Comets have often been a cause of wonder and beauty to many and astronomers are still unravelling their mysteries

Dirty crumbling snowballs

By Dr. Nalin Samarasinha

The close approach to Earth of a fragmented comet called Schwassmann-Wachmann 3 (hereafter called comet SW3), during mid-May generated worldwide excitement among astronomers and the general public. Such celestial events kindle the natural human curiosity to understand the world around us.

This false-colour infrared picture from the Spitzer Space Telescope, taken in early-May, shows multiple fragments of comet SW3 acting as individual comets. The bright line represents dusty material along the orbital path, and is normally seen in infrared light (image courtesy of NASA/JPL-Caltech)

Comet SW3, which has an orbit that nearly intersects with Earth’s orbit, came to within about 10 million km from us (a relatively close distance in cosmic terms). The comet was broken into multiple pieces about ten years back. The close approach to Earth allowed astronomers to have a detailed look at this fragmented object. Indeed it turned out to be a great show. During the coming months, astronomers will analyse the observations of this comet to unravel many mysteries. In this context, we will review the current understanding of comets, and the relevance of studying these celestial wanderers to the human race.

What is a comet?
The most important part of a comet is the solid object in its core, known as the nucleus, which contains dirt and ices. Metaphorically speaking, this is both the brain and the heart of a comet. As the nucleus comes close to the sun in its orbit, the volatile ices in the nucleus sublimate. Sublimation is the physical process, under which ice transforms into gas, without becoming a liquid; the ‘zero pressure’ environment in space causes all ice species (including water ice), to undergo this transition, as the temperature increases. The sublimating gases drag dust particles from the nucleus into the ‘atmosphere’ of the comet, which is more commonly known as the coma. Some gas molecules in the coma get ionized, and are hauled away in the direction opposite to the sun by the Solar Wind. This process creates the ion tail, which is also known as the plasma tail. Meanwhile, dust particles in the coma are pushed away by the sunlight (i.e., by the solar radiation pressure), generating the dust tail. As a comet comes close to the sun, it loses a small fraction of its mass, but generates a beautiful coma and the characteristic tails.

This is a computer-enhanced image of the second brightest fragment taken by the author and his colleagues using a 4-metre telescope. The two bright clumps along the tail indicate that this fragment is undergoing further fragmentation. This confirms that comets are indeed fragile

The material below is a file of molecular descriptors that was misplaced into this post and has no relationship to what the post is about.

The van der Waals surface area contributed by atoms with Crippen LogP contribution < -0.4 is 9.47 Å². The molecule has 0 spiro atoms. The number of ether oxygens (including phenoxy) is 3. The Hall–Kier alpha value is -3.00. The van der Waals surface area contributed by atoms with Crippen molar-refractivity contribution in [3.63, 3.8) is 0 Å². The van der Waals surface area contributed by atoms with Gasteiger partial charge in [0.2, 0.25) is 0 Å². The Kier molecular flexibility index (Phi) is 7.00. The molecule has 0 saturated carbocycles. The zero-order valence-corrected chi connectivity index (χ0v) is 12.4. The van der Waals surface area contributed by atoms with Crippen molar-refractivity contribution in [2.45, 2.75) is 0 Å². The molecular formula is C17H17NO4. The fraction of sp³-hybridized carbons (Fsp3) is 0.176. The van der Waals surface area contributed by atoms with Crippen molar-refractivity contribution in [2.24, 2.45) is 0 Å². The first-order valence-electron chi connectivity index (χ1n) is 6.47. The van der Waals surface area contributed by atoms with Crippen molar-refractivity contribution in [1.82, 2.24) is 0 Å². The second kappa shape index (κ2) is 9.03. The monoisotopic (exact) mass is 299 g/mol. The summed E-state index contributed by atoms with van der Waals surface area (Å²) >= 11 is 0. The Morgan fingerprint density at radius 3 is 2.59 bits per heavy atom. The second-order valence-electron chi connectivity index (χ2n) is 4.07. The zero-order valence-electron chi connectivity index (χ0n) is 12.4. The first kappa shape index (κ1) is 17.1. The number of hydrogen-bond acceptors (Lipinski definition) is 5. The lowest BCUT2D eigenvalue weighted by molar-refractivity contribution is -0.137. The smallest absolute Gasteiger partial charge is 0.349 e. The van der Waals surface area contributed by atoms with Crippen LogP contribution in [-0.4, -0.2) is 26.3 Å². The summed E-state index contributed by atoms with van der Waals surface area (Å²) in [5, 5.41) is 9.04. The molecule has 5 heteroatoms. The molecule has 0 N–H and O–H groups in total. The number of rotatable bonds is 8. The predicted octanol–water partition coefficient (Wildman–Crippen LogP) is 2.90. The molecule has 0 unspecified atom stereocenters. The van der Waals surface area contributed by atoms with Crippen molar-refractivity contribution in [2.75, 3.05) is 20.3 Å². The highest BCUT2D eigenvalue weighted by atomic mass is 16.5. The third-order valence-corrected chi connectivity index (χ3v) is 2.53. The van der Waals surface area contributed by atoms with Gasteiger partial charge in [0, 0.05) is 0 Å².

An average cometary nucleus is only a few km across (nominally the size of Colombo city), whereas the coma and the tails can extend up to a few hundred thousand km and few million km, respectively. These large numbers are best understood by comparison to familiar dimensions. If we scale down the nucleus to the size of a potato, then the size of the coma is comparable to the city of Colombo, and the tails could span the length of Sri Lanka. Therefore, the coma of a comet is much larger than the nucleus. In contrast, the Earth’s atmosphere is a thin shell in relation to the size of Earth. Unlike Earth’s atmosphere, the dusty gas environment of the coma (or the tails) is a rarefied medium – almost close to a vacuum. A spacecraft could fly through the coma or the tails of a comet, without experiencing any significant slowing. The dust particles in the coma or in the tail show their presence via reflected sunlight, whereas gas molecules emit light via fluorescence (the same physical mechanism through which a fluorescent light bulb generates light). Thus, the dust tail appears yellow. The plasma tail is blue, because of the strong fluorescence emission of blue light by carbon monoxide ions (CO+). In contrast, the coma of a comet may appear yellow (if the comet is dust rich), or bluish green (if it is gas rich). The coma of a gassy comet appears bluish green, because the dominant emission is by CN and C2 molecules in the blue and green part of the spectrum. Although they may determine the colour, CN and C2 are not the most abundant species.

So, what are the most abundant species of a comet? As noted earlier, a cometary nucleus consists of dust and ices. The most abundant ice is water (H2O) ice. In addition, we have ices corresponding to many other species. In 1950, American astronomer Fred Whipple suggested that a comet (or more precisely the comet nucleus) is a conglomeration of ices and dirt. While this ‘dirty snowball model’ of the nucleus withstood subsequent scientific tests, the first direct confirmation was in 1986, when spacecraft obtained clear images of the nucleus of comet Halley. Due to the scientific advances catalysed by his work, many consider Fred Whipple, who died in 2004 at the age of 97, to be the father of modern cometary science.

How and where were comets formed?
When the Solar System was formed 4.6 billion years ago from a collapsing cloud of primordial gas and dust, the material accreted, to form the sun, planets and the moons. The smaller bodies, which did not grow large enough to become planets or large moons, ended up as asteroids and cometary nuclei. Asteroids were formed in the warmer inner part of the Solar System interior to the orbit of the planet Jupiter. The cometary nuclei with ices, formed in the cooler environment, approximately beyond the orbit of Jupiter. The early Solar System was a hazardous environment with a high concentration of asteroids and comets. For example, Earth and the other planets were bombarded regularly and at an intense rate by these objects. While such an environment may not be conducive to unhindered evolution of life, the impacting comets and asteroids did provide Earth with many complex organic molecules, which facilitated the eventual biochemical evolutionary processes.